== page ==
Wednesday, March 9, 2011

The Language of New Media Chapters 1-2

It is fascinating to see how we see and consider certain media as a whole, unified concept, when it can be broken down to numerous individual elements. This what is so interesting about the second book, along with the fact that it provides a thorough analysis of media evolution, especially of the computer.
I would like to focus more on a specific element of new media, which is also mentioned in the book: automation. It is true that we have come a long way since 1985 for example, when as the author mentions, design software programs could draw 3D objects only out of certain geometric forms such as cubes, cylinders etc. The response time of the computer to process the user's request has rapidly improved as well. We now have ready to use 3D templates of flocks of birds flying in the sky or waterfalls. It is most obvious, at least to technology inclined people, that in movies such as "The Lord of the Rings", which depicted all those massive herds of beasts, technology has contributed a lot in making it look realistic. The production company made an extensive use of 3D technology, because they would not probably be able to have so many actors performing at the same time for a single scene. They would literally need a sea of people.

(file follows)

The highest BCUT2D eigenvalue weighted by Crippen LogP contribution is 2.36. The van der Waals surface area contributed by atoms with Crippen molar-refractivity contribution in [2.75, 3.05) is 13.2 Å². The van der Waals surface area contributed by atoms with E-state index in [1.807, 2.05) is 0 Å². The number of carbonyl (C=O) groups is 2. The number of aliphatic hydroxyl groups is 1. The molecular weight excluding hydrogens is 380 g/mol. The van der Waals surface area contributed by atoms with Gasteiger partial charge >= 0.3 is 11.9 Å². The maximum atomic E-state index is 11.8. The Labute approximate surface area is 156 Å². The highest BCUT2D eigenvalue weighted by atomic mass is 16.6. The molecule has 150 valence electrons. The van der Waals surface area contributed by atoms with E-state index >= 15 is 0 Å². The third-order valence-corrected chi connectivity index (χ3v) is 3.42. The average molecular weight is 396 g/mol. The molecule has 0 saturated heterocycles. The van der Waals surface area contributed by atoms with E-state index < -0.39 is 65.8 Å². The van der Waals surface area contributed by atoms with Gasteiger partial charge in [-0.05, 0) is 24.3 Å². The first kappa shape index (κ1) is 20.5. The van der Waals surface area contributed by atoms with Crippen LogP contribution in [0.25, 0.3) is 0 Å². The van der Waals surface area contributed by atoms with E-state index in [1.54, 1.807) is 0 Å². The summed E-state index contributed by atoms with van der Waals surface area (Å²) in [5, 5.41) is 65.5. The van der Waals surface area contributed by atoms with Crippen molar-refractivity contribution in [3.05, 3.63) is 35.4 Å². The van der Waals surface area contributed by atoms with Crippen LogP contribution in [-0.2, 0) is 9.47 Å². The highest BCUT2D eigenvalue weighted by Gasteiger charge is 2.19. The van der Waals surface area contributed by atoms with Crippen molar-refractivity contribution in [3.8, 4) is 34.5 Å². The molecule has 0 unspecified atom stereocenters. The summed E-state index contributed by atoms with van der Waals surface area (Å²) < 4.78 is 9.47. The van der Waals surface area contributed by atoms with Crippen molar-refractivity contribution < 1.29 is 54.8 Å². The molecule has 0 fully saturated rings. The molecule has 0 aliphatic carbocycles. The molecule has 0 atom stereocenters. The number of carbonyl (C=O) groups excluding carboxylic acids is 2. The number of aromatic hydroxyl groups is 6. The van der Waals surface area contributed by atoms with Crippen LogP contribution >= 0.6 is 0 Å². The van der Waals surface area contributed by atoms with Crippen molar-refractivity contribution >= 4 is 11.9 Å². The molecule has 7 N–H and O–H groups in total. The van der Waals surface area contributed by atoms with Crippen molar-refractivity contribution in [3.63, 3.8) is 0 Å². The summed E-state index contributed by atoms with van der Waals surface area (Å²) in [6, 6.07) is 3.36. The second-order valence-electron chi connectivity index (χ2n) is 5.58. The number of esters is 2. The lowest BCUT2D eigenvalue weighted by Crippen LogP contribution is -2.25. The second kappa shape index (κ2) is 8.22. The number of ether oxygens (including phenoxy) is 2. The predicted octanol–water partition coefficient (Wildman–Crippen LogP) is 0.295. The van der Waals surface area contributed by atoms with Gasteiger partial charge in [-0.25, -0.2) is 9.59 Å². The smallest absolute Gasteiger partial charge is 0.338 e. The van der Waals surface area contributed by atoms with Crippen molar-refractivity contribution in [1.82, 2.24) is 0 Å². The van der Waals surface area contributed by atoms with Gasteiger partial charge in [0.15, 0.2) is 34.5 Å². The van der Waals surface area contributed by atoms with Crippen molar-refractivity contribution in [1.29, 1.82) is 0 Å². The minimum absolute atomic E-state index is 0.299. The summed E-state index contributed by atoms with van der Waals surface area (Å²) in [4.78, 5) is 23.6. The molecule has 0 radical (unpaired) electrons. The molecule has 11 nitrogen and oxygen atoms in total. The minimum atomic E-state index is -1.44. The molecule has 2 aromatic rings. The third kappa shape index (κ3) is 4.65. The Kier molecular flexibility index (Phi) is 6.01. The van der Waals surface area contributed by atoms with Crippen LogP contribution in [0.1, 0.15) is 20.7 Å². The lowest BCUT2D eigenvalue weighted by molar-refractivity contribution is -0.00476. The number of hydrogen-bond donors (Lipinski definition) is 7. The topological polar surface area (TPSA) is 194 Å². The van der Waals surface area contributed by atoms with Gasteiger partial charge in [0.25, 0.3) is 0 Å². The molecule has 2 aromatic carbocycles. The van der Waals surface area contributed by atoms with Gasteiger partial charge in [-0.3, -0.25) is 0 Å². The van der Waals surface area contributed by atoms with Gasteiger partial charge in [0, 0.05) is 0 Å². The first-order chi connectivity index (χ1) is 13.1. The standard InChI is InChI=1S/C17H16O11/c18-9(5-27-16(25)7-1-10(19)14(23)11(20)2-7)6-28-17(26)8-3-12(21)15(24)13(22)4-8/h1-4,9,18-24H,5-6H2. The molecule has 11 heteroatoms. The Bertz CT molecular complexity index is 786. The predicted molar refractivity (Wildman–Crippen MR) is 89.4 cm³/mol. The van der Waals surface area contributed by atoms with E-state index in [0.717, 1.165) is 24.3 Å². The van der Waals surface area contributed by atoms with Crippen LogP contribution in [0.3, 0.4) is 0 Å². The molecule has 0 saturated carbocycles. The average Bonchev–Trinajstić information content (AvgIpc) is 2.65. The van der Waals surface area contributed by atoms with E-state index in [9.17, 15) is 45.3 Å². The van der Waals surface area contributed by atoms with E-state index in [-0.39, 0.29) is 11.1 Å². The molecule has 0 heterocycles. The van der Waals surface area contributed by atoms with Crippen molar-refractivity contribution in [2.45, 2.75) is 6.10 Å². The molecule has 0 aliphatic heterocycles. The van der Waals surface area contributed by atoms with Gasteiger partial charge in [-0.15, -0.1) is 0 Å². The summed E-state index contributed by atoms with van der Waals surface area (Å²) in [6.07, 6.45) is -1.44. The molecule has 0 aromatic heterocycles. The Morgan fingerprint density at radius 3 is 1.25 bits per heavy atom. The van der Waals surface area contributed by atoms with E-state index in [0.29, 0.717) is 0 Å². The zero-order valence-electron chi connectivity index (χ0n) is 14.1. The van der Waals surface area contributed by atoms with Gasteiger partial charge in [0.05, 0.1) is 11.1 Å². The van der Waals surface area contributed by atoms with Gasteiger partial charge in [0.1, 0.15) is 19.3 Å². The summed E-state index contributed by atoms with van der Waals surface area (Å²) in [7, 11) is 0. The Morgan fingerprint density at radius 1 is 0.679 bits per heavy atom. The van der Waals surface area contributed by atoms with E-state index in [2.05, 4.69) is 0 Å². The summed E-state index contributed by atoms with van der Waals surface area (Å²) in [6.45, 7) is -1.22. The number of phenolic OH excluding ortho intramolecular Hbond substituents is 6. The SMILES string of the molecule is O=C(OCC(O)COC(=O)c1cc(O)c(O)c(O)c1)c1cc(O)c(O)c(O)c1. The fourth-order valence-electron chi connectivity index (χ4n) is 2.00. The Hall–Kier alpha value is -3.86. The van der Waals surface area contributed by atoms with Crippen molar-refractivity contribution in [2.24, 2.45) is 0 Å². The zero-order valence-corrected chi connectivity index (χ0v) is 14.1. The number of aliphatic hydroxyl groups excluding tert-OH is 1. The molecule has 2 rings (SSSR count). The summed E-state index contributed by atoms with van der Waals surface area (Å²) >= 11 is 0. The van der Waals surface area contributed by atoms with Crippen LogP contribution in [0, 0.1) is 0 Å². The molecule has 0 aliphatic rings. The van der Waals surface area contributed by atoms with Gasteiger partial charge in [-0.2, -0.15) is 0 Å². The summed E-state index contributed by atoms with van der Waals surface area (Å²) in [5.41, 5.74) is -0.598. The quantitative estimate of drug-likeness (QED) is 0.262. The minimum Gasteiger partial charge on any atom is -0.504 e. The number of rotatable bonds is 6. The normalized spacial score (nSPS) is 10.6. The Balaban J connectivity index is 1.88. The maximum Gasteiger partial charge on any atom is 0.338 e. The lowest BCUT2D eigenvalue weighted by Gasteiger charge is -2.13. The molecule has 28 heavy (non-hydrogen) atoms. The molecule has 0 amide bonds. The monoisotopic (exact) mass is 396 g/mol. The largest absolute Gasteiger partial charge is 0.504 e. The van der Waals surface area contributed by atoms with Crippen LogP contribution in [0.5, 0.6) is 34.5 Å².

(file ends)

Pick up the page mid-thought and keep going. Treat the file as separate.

But doesn't all that automation take so much out of creativity? And given the rapidly increasing rate of automation in any technology related activity, where will it lead?
Although humans have still a significantly important role in the whole process, I think that it is reduced entirely on an intellectual level. Maybe, it is just that we have transitioned to a different type of creativity. Maybe we could even go to the extent of saying that creativity could be considered a "meta-attribute", in the sense that new kinds are born out of old kinds.
To sum up, I just want to say that sometimes it is kind of frightening to see all that automatization happening. And why is it so impossible that automatization would reach a point, where machines are going to be individual non-dependent beings, having a mind of their own?


  1. The question of whether automation removes something vital from the human experience is a longstanding one, and well worth raising in this context.

  2. Automation most certainly reduces creativity. For example why would I create a newsletter from scratch on my computer when I can just use a template and tweak it a little?